According embodiments of the present invention, operating parameters for optical transmission are used for PAM transmission. In for example, off-quadrature biasing for MZ modulation can be used to maximize overall signal-to-noise ratio (SNR) of four levels in PAM4 communication. More specifically, higher levels naturally have lower SNR, it is typically desirable compress lower levels and expand higher levels to obtain equalized levels with optimized SNRs. In the past, finding the optimal point can be done at BOL by scanning the phase angle and measuring for the ideal bit-error ratio (BER), but over life the BER is a weak control for the optimal MZ bias point (heat power measured in mW), and is better used to control other parameters (e.g., wavelength, DLI heater power). FIG. 5 is a simplified diagram illustrating relationship between BER and MZ bias. As can be seen in FIG. 5, for a wide range of MZ bias power, the BER curve is substantially flat and valued between 0.0002 and 0.0003, and it is difficult to extrapolate the optimal MZ bias setting based on the BER information. It is thus to be appreciated that according to various embodiments, the present invention takes advantages of histogram to optimize data transmission. As an example, the optimal MZ bias setting (heater power measured in mW) is at about 35 mW, which corresponds to point 501 on the BER plot line.

As mentioned above, a receiving entity in an optical communication network is capable of generating and measuring a level histogram based on the received data. Additionally, the receiving entity executes mathematics on the level histogram to generate “histogram contour” parameters. The histogram contour is then embedded into back-channel data and transmitted back to the transmitting entity. The transmitting entity processes the histogram contour data from back channel and using the histogram contour data to adjust phase of MZ modulation (e.g., via a DAC controlled heater). The use of histogram is based on the observation that the peak of histogram at each PAM level is inversely related to noise of that level. For example, a higher PAM level can have larger amount of noise than a lower PAM level, and the SNRs of these two PAM levels can still be the same.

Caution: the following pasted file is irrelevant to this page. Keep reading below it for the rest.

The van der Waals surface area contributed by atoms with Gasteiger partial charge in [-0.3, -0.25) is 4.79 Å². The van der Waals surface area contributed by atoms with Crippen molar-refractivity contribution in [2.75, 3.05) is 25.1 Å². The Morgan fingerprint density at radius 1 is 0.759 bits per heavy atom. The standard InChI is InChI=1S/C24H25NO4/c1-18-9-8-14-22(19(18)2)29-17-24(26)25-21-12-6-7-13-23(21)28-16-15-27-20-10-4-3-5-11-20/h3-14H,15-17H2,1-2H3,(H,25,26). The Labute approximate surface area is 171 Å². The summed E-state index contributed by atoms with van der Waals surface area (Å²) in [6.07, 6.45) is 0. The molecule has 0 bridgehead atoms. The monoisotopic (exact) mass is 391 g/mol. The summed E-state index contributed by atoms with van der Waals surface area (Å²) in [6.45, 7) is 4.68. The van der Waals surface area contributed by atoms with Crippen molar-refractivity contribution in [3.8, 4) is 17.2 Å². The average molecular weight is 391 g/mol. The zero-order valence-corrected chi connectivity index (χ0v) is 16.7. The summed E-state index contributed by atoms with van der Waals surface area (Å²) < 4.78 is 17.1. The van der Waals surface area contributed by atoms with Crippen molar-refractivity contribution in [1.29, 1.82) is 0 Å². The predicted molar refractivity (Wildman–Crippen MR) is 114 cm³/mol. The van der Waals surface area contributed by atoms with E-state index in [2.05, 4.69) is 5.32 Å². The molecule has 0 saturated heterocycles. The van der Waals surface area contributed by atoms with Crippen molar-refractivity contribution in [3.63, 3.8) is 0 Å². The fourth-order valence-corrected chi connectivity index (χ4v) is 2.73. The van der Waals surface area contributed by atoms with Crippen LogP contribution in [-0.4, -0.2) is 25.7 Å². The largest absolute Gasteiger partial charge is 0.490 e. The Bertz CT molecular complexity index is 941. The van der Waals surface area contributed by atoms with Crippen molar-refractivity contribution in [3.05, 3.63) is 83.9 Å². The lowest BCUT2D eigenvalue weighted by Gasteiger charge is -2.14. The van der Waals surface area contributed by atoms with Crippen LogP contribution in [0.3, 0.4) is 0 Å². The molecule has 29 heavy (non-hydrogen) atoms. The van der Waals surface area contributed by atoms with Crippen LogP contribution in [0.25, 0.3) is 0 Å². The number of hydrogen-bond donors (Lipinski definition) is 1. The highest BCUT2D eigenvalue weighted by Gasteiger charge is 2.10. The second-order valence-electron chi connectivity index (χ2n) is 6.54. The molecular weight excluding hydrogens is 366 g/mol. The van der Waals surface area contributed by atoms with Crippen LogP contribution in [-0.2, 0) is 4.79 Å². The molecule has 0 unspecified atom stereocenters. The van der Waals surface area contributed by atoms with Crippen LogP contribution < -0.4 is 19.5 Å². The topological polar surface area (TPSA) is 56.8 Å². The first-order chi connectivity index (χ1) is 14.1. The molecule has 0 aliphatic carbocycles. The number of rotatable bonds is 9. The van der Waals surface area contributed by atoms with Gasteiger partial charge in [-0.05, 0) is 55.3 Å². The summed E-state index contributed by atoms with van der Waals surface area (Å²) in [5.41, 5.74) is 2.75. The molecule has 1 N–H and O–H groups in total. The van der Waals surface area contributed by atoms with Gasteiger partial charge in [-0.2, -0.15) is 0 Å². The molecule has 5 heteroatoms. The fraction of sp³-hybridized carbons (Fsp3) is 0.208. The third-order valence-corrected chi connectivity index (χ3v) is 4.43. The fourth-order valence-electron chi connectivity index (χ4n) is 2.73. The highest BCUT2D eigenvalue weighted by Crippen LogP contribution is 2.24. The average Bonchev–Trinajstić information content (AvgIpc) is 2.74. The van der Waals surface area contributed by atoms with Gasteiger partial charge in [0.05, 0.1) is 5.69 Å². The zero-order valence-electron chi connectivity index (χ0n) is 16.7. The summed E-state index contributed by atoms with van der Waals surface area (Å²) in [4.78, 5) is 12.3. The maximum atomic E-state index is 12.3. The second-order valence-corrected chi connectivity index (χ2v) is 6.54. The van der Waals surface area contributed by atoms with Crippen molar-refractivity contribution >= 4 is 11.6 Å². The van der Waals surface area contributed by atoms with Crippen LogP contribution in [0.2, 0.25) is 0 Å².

The receiving entity (or near end entity) processes the received signal to generate the histograms. For example, histogram generation module 116 in FIG. 1 calculates histogram by plotting bin number (e.g., ADC count proportional to signal level) versus hit count. FIGS. 6A-6C provide histogram plots associated with received optical data signals. Each of the plots shows four peaks that correspond to four PAM levels. The X-axis is associated with modulation bias, and the Y-axis is BIN number readout (e.g., ADC readout count for the received optical signal). Plot 6A shows histogram associated with 23 mW of power applied to the modulation heater; Plot 6B shows histogram associated with 33 mW of power applied to the modulation heater; Plot 6C shows histogram associated with 40 mW of power applied to the modulation heater.

Histograms are useful, but they may be difficult to transmit. To make use of histograms, additional calculations are performed to obtain “histogram contour” data that can be inserted into the back-channel data and used by the transmitter (e.g., far end optical transceiver). First, average values near each peak are calculated. FIG. 7 is a plot illustrating average peak value associated with histograms illustrated in FIGS. 6A-6C. Next, a second order fit is calculated with the Equation 1 below:


y=c0+c1*x+c2*x2  Equation 1:

where: x=level number (0, 1, 2, 3, . . . ); and

    • y=average value near peak_x.